Tabular data is one of the foundations of the DriveWorks design rule. Rules generally fall into one of two categories: Calculations or Logic, or Lookups. Three. DriveWorks rules generally fall into one of THREE categories: Calculations, Logic or Lookups. The perennial favorites VLookup() and HLookup() join forces with DWVLookup() to allow DriveWorks architects the ability to store tables of static data, like material properties, available stock parts, and so on, and pull values from data for calculations or decisions. But the humble table has grown up over the years. Let’s take a look at some of the improvements that have allowed the humble table to emerge from its cocoon of static goodness, developing into the monarch of all things data that it is today. (Pretty dramatic for a bunch of rows and columns, no?)
Premiering at number five in our countdown, Group Tables arrived on the scene to a moderate fanfare. The group table holds information that is available to all projects in a group. This is wonderful news for common data that was previously duplicated in multiple projects or stored outside of DriveWorks in SQL or an ODBC source. Common values like material properties or customer information can be maintained in a single location. This is handy for allowing child specifications to share data without having to pass it from the parent.
But what we didn’t realize at the time was the group tables’ most useful application, the settings table. Values like fonts, colors, paths, and database connection strings can all be stored in a single location to allow you to easily consistentize (it’s a word now) your user interfaces and utilize libraries of models and other files. At Razorleaf we utilize multiple columns in our settings tables. This allows us to switch between a development environment, test environment and development environment in one project. We can build in visual clues so that we can tell the current implementation status, and it makes moving the group from our development environment to our client’s systems and back a lot easier.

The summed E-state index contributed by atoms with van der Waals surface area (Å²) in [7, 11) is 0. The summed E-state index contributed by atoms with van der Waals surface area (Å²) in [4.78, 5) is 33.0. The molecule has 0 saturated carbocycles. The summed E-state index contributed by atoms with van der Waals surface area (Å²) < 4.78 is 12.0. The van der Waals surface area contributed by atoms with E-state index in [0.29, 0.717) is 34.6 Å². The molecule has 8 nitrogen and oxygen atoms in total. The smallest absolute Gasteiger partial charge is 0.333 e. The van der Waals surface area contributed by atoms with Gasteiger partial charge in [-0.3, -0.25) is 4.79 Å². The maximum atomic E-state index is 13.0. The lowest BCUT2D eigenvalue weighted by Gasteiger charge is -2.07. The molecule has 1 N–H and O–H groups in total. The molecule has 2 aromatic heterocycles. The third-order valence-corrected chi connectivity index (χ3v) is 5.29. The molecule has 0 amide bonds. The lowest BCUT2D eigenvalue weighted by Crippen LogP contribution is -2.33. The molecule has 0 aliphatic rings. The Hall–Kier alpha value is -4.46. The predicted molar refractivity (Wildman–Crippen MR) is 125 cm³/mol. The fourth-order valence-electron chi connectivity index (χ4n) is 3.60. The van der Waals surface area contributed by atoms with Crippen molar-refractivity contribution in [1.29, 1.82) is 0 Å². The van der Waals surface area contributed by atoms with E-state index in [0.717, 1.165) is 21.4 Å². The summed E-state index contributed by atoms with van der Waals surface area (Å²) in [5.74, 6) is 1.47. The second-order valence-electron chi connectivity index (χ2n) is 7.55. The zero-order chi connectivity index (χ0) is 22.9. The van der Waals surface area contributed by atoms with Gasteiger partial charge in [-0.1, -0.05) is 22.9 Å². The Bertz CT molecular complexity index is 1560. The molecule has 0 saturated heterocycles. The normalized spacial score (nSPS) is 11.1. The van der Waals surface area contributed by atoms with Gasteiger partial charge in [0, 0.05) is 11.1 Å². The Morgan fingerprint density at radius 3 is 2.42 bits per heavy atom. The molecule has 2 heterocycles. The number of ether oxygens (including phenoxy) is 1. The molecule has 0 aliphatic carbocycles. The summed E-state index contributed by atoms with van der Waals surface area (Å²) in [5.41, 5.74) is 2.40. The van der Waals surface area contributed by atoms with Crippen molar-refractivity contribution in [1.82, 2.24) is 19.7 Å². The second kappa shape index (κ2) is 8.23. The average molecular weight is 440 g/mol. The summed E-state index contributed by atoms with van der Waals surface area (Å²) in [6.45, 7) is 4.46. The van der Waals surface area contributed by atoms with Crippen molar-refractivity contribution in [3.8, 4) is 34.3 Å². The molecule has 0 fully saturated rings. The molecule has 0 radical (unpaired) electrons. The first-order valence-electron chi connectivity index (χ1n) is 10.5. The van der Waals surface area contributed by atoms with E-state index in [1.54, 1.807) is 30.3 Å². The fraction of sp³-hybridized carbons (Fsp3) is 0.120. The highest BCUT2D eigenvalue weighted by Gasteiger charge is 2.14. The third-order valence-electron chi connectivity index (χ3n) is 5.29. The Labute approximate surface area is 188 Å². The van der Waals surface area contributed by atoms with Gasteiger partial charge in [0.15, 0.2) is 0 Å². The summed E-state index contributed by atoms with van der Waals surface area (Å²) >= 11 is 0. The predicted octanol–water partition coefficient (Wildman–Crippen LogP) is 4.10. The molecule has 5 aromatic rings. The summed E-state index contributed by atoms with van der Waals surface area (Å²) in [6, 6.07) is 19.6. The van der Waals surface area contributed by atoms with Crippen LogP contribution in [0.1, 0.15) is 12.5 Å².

New Table and List Functions
Coming in at number four, a plethora of new table and list functions have given us the ability to perform easier and more powerful queries. When I say queries, I not only mean that in its literal sense, but also in the way that the power of SQL queries can often be matched or exceeded with DriveWorks tables. From table filtering to joins to creating new tables and manipulating table structures, real power is now available in standard DriveWorks functions. Add in the DriveWorks Labs Specification Power Pack (available for an additional $0!) and you can have rules chock full of data query goodness.
Data Table Control
Up two spots in our countdown this week, to number three, is the Data Table control. This control replaces the thankfully somewhat obsolete Data Grid control. I always felt so bad for the data grid in training since it could only be introduced as “this can display the contents of a table and…well, that’s about it.” Data Table allows us to present tabular information, format it into a more useful and presentable shape, and allows the user to interact with it including selecting a row. This control could function as a result delivery device for two-dimensional data, as a combo box that allows the user to see more information about their selection, or even as an interactive reference source. Very flexible and easily formatted with multiple fonts, colors and alignments, the Data Table control continues to be a tremendously useful weapon in the form design arsenal.